Interestingly, when we look at the cortex of the brain, the grey matter, we see it has six layers and below the cortex is white matter. We can look at this as a concrete basis, symbolizing the six days in which Gd created/revealed the separation between Heaven (the subtle) and Earth (the gross); the seventh is the day of rest. Similarly, in terms of years, and in terms of seven times seven years—each group of six is a subtler level of the cortex and of the affairs of the physiology and of our lives governed by that level; each seventh is, similarly, a transcendence within the layer to a more restful level of functioning.

So, Torah is built into our physiology, our physiology is built of Torah, and by attuning ourself to Torah, where every aspect of our personality to Gd and Gd’s Creation–we become capable of loving Gd with “all our heart, all our soul, all our might” and we become capable of loving not only “our neighbor as our self” but also all of Gd’s Creation–land, crops, animals, mountains.

Torah and the various aspects of Rabbinical Guidance (Talmud and Siddurs, for example) and our healthy life style create the routines and intuition that can return us to full knowledge of the Oneness that is Gd Pure Love, capable of Loving Itself and our neighbor, all Creation, as our Self.

“Bechukotai” means “By my decrees”: Gd declares that when we follow Gd’s Decrees, all will be well. Rain will fall, harvests will be abundant, we will be at peace, victorious over enemies, fertile (“productive”), and be aware of Gd’s Presence. The opposite will happen if we do not follow Gd’s Decrees.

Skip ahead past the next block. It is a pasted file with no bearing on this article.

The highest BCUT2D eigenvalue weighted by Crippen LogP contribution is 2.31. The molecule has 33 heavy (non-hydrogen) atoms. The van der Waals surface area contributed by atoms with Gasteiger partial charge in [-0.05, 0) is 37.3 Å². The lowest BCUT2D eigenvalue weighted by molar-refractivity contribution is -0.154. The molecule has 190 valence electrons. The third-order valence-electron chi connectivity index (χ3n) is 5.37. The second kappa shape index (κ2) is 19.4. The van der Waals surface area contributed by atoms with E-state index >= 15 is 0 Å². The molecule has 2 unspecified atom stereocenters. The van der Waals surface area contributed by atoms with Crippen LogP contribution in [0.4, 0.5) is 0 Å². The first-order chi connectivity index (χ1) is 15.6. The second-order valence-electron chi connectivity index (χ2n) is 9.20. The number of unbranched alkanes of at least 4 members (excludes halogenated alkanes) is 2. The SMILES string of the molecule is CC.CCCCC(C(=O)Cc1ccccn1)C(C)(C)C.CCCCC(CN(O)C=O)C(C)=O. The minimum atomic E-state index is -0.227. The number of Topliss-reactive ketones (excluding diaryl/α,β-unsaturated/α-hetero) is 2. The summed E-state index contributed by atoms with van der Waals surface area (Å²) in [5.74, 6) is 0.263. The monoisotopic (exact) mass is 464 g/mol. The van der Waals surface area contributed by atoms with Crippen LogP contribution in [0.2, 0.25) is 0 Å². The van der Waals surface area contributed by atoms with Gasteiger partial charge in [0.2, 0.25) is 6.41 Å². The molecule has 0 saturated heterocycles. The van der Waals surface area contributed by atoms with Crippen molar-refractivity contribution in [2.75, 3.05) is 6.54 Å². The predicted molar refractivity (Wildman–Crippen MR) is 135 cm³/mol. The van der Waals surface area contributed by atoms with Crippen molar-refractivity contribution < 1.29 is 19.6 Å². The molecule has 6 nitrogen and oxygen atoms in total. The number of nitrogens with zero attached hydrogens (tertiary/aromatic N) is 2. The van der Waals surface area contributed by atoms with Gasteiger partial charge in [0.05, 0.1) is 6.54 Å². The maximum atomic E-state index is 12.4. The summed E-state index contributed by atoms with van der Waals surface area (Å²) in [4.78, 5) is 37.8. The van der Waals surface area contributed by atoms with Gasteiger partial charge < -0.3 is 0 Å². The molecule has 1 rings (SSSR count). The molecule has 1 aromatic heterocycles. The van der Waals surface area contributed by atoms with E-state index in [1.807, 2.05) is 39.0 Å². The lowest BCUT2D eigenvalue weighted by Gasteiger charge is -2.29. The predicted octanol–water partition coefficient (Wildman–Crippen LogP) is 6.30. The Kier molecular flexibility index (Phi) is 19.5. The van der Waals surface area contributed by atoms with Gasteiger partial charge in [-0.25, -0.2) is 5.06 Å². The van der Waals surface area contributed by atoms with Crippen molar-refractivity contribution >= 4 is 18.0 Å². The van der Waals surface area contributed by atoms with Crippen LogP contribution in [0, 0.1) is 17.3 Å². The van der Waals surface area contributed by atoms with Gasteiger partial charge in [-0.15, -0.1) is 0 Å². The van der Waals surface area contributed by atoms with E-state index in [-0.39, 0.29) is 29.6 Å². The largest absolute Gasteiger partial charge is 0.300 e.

Rabbi Schneur Zalman, author of Tanya, dedicated to unifying the ritualistic ways of the Vilna Gaon, with the Joyful ways of the Bal Shem Tov, comments that “Bechukotai” comes from the word “chok,” which means “engraved” and so we need to follow Gd’s decrees to such a deep and natural extent that we do not even to have to think about doing right – the decrees are engraved in our soul and we automatically follow them.

Signs of this engraving are experiences of expanded awareness, increased contentment, spontaneity, Love and Joy, more support for our projects, less resistance, more compassion, patience, ability to find solutions to problems, decreased problems.

My experience with members of our congregation is everyone radiates great Joy, sharing it through every action, becoming more and more aware and Aware of Gd’s Presence every moment and experiencing every moment the softening of the duality of Gd and us, the unceasing experience of Oneness.

More and more, we are living on the mountain and we are instruments of Gd’s Decrees.

Life is definitely worth living!

Baruch HaShem